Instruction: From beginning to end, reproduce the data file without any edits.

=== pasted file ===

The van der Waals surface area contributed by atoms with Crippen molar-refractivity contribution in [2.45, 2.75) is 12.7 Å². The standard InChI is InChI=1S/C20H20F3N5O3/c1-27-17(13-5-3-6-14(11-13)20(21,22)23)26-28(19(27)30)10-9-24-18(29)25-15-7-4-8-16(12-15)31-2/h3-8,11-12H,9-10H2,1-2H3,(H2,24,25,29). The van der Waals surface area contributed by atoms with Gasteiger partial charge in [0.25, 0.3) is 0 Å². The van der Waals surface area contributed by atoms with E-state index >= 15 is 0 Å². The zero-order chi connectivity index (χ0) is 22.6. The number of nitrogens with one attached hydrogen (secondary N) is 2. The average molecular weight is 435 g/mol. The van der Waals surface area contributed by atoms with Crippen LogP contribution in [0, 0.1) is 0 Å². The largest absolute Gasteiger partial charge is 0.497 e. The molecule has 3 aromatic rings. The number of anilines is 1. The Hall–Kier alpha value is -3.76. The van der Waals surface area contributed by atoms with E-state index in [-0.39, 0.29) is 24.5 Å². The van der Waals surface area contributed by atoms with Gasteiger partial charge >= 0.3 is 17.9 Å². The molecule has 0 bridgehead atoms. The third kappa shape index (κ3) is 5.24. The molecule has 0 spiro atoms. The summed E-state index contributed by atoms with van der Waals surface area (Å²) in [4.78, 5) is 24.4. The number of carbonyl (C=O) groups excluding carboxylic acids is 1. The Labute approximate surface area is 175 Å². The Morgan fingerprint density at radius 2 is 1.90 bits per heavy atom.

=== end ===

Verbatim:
The van der Waals surface area contributed by atoms with Crippen molar-refractivity contribution in [2.45, 2.75) is 12.7 Å². The standard InChI is InChI=1S/C20H20F3N5O3/c1-27-17(13-5-3-6-14(11-13)20(21,22)23)26-28(19(27)30)10-9-24-18(29)25-15-7-4-8-16(12-15)31-2/h3-8,11-12H,9-10H2,1-2H3,(H2,24,25,29). The van der Waals surface area contributed by atoms with Gasteiger partial charge in [0.25, 0.3) is 0 Å². The van der Waals surface area contributed by atoms with E-state index >= 15 is 0 Å². The zero-order chi connectivity index (χ0) is 22.6. The number of nitrogens with one attached hydrogen (secondary N) is 2. The average molecular weight is 435 g/mol. The van der Waals surface area contributed by atoms with Crippen LogP contribution in [0, 0.1) is 0 Å². The largest absolute Gasteiger partial charge is 0.497 e. The molecule has 3 aromatic rings. The number of anilines is 1. The Hall–Kier alpha value is -3.76. The van der Waals surface area contributed by atoms with E-state index in [-0.39, 0.29) is 24.5 Å². The van der Waals surface area contributed by atoms with Gasteiger partial charge >= 0.3 is 17.9 Å². The molecule has 0 bridgehead atoms. The third kappa shape index (κ3) is 5.24. The molecule has 0 spiro atoms. The summed E-state index contributed by atoms with van der Waals surface area (Å²) in [4.78, 5) is 24.4. The number of carbonyl (C=O) groups excluding carboxylic acids is 1. The Labute approximate surface area is 175 Å². The Morgan fingerprint density at radius 2 is 1.90 bits per heavy atom.